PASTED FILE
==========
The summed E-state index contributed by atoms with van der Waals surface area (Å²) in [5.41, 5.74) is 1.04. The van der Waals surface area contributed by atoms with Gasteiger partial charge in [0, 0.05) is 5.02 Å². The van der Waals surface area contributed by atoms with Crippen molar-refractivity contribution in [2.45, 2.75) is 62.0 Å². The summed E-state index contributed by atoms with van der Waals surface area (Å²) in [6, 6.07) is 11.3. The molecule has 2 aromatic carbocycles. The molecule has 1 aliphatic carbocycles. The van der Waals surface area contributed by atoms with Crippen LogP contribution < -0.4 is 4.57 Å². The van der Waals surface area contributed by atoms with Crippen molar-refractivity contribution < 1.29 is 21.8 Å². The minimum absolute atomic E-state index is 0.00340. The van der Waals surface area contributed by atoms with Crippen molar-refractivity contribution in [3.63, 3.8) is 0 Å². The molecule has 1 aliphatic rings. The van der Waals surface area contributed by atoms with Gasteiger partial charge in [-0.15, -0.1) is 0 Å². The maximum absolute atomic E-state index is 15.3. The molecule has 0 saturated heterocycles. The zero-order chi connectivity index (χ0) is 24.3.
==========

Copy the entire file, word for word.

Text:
The summed E-state index contributed by atoms with van der Waals surface area (Å²) in [5.41, 5.74) is 1.04. The van der Waals surface area contributed by atoms with Gasteiger partial charge in [0, 0.05) is 5.02 Å². The van der Waals surface area contributed by atoms with Crippen molar-refractivity contribution in [2.45, 2.75) is 62.0 Å². The summed E-state index contributed by atoms with van der Waals surface area (Å²) in [6, 6.07) is 11.3. The molecule has 2 aromatic carbocycles. The molecule has 1 aliphatic carbocycles. The van der Waals surface area contributed by atoms with Crippen LogP contribution < -0.4 is 4.57 Å². The van der Waals surface area contributed by atoms with Crippen molar-refractivity contribution < 1.29 is 21.8 Å². The minimum absolute atomic E-state index is 0.00340. The van der Waals surface area contributed by atoms with Crippen molar-refractivity contribution in [3.63, 3.8) is 0 Å². The molecule has 1 aliphatic rings. The van der Waals surface area contributed by atoms with Gasteiger partial charge in [-0.15, -0.1) is 0 Å². The maximum absolute atomic E-state index is 15.3. The molecule has 0 saturated heterocycles. The zero-order chi connectivity index (χ0) is 24.3.